Funding to fast-track more road safety projects in Tasmania
ignificant road safety upgrades will be fast-tracked to help reduce road trauma and save lives on Tasmanian roads, thanks to a $13.38 million funding boost from the Australian and Tasmanian governments.
The funding will support a further 11 road safety projects across the state’s road network, including:
- $6.74 million for shoulder sealing and widening of the Tasman Highway from Esk Main Road to Dianas Basin;
- $1 million to deliver a channelised right-turn lane on the Midland Highway at High Street; and
- $783,967 to install a new off ramp to Westbury Road from the Bass Highway.
The upgrades are jointly funded under the Road Safety Program, with the Australian Government contributing $10.7 million and the Tasmanian Government providing $2.68 million.
Projects will deliver road safety treatments including turning lanes, junction realignments, shoulder sealing and road widening.
These projects will create 60 new jobs and new opportunities for businesses and suppliers, delivering an important economic boost and helping drive Tasmania’s economic recovery.
Deputy Prime Minister and Minister for Infrastructure, Transport and Regional Development Barnaby Joyce said the road upgrades would help keep motorists safe and the economy strong.
“One life lost on Australian roads is one too many, which is why we are delivering this funding to improve roads right across the nation,” the Deputy Prime Minister said.
“We are investing in shovel-ready projects that can get underway quickly, saving lives sooner while supporting local construction jobs, businesses and the economy.
“Better road infrastructure will keep motorists and freight moving safely and efficiently, reducing the number of tragedies on our roads and driving our nation’s productivity.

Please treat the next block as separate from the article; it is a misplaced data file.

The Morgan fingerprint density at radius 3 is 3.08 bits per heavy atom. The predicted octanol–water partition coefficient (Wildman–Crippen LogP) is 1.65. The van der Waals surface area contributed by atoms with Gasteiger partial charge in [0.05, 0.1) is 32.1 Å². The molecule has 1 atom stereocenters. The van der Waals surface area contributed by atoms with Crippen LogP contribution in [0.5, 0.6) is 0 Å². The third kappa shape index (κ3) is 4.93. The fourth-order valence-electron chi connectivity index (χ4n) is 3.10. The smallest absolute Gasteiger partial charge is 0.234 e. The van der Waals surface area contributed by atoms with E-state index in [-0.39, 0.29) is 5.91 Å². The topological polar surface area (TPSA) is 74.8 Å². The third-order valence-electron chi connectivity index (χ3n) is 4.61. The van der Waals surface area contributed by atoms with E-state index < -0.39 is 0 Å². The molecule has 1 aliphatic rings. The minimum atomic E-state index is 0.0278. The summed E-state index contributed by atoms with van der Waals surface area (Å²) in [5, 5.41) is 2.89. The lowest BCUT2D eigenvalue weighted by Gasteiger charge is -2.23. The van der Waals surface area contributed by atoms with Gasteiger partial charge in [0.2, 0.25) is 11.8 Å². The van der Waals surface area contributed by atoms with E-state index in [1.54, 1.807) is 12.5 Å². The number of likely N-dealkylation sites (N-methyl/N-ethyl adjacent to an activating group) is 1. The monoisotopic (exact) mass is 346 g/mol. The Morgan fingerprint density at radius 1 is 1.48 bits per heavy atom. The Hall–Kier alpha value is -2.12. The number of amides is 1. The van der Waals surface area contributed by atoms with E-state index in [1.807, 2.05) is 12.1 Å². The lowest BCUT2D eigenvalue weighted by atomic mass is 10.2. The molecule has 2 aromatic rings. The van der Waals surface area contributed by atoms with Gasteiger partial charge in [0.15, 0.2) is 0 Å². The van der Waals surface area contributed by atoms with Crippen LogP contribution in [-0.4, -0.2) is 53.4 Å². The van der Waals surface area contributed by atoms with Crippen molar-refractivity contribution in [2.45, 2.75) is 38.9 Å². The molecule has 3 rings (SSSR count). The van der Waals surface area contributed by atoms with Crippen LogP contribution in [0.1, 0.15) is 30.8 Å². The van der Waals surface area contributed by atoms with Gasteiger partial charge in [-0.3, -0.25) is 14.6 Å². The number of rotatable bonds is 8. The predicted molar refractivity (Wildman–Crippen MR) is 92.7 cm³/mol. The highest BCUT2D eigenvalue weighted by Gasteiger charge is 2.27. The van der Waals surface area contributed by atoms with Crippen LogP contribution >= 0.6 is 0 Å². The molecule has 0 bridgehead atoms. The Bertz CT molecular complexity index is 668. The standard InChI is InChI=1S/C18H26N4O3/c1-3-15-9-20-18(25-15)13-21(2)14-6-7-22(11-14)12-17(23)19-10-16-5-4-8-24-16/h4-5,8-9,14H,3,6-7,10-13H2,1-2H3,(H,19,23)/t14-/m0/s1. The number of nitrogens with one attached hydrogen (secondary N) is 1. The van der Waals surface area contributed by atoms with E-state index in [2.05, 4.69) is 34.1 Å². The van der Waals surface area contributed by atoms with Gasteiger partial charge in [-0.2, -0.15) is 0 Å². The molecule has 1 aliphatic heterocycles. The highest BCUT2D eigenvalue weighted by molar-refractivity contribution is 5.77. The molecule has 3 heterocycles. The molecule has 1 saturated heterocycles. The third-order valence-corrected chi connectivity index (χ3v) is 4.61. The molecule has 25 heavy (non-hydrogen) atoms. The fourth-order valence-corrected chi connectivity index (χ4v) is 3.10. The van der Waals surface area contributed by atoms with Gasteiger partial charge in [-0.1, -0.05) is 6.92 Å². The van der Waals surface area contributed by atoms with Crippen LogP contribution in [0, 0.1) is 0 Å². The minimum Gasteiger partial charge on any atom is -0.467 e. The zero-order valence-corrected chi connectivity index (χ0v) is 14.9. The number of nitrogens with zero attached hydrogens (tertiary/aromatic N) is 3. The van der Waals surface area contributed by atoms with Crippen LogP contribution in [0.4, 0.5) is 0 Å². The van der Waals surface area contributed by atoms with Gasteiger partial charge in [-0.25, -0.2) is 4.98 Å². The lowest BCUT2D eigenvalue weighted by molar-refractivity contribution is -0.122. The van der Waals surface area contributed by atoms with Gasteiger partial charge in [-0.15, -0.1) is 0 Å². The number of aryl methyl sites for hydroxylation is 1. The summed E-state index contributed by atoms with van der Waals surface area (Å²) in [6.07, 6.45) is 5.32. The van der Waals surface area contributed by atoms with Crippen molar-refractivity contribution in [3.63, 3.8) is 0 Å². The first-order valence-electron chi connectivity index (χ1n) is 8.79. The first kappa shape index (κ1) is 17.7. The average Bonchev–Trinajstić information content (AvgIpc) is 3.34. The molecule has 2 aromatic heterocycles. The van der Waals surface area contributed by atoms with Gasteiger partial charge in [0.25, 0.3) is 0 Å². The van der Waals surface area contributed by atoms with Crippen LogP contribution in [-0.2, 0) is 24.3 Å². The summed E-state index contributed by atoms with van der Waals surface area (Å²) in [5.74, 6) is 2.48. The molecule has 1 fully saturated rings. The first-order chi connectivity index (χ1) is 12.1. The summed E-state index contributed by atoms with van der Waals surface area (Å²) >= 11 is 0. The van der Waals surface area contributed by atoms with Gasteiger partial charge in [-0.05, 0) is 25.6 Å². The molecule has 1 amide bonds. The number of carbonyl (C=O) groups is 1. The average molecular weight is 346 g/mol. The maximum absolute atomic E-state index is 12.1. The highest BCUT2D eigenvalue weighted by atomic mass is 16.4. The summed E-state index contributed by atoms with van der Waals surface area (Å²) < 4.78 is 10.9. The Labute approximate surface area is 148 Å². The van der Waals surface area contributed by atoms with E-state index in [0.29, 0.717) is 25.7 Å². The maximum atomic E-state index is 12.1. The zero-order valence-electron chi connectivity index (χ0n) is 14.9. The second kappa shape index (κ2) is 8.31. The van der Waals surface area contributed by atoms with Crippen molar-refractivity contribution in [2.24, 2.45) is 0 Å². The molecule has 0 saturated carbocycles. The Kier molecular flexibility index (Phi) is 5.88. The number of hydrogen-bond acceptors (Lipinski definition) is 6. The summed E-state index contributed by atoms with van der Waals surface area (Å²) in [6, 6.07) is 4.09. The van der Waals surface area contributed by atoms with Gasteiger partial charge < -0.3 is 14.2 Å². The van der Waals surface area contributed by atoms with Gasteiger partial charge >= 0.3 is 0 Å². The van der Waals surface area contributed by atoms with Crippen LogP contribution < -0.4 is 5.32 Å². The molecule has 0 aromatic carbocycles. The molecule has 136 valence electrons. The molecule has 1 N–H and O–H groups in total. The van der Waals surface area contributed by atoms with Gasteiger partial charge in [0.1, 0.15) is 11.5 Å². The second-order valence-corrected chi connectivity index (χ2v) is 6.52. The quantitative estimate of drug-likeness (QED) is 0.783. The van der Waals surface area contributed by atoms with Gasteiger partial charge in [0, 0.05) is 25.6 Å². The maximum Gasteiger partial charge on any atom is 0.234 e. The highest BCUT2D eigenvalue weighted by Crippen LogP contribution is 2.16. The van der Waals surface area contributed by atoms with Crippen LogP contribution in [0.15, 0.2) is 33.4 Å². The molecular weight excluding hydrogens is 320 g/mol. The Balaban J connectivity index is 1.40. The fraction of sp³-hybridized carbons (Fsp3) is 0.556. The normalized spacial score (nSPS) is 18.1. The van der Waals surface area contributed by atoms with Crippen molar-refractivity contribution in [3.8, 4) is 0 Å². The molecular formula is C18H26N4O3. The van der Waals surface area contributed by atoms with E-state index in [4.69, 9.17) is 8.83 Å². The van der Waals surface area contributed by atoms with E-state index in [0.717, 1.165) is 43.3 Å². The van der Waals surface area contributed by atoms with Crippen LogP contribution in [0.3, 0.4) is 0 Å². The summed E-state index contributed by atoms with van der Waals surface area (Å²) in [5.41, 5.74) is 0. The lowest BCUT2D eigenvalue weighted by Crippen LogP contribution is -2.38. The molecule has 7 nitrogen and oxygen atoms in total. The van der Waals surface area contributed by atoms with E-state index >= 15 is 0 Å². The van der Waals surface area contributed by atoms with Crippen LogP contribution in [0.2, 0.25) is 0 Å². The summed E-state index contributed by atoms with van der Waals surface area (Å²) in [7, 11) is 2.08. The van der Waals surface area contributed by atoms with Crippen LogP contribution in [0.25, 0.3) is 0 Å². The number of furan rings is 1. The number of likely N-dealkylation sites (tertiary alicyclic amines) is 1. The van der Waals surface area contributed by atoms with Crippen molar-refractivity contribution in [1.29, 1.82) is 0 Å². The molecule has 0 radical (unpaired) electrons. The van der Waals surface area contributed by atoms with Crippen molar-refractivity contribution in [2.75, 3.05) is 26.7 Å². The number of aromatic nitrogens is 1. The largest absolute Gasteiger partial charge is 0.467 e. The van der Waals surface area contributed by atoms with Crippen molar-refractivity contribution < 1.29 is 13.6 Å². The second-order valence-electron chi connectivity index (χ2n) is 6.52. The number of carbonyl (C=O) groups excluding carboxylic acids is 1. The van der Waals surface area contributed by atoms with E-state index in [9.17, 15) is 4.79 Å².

“This additional funding under the Road Safety Program builds on the more than $33 million already flowing to 87 projects across Tasmania, all of which are already completed or underway.
“The Liberal and Nationals Government is getting the job done for Tasmanians, delivering the infrastructure they need and deserve with more than $3.8 billion committed towards infrastructure projects in the state since 2013.”
Tasmanian Minister for Infrastructure and Transport Michael Ferguson said Tasmanians would reap the benefits immediately.
“We are proud to continue to partner with the Australian Government to improve road safety across the state,” Mr Ferguson said.
“This is part of our shared vision to drive down the number of road deaths to zero, because any life cut short on our roads is one too many.
“And there has never been a more critical time to invest in jobs and the economy, with these works to help us bounce back stronger than ever from the global pandemic.”
Federal Assistant Minister for Road Safety and Freight Transport Scott Buchholz said the new projects are expected to be delivered later this year.
“Fast-tracking road safety upgrades means that commuters, truck drivers and freight operators will be enjoying smoother, safer more efficient journeys into the future,” Mr Buchholz said.
“Delivering these upgrades as soon as possible is crucial to protecting motorists while also boosting our economy on the other side of the COVID-19 pandemic.
“This is another example of the Australian Government working to reduce the number of Australians missing around the dinner table due to tragedies on our roads.”
Funding under the Road Safety Program is delivering 98 projects across the state and supporting 260 jobs.
The Australian Government has committed $66 million overall under the Road Safety Program to make Tasmanian’s roads safer.
For more information on the Australian Government’s $3 billion Road Safety Program and other road safety initiatives, visit www.officeofroadsafety.gov.au/programs/infrastructure-programs.
Deputy Prime Minister – Antony Perry | 0477 971 654 | Antony.Perry@infrastructure.gov.au
Mr Ferguson – Trent Dan | Trent.Dann@dpac.tas.gov.au
Assistant Minister Buchholz – Scott O’Connell | 0413 424 384 | Scott.O’Connell@aph.gov.au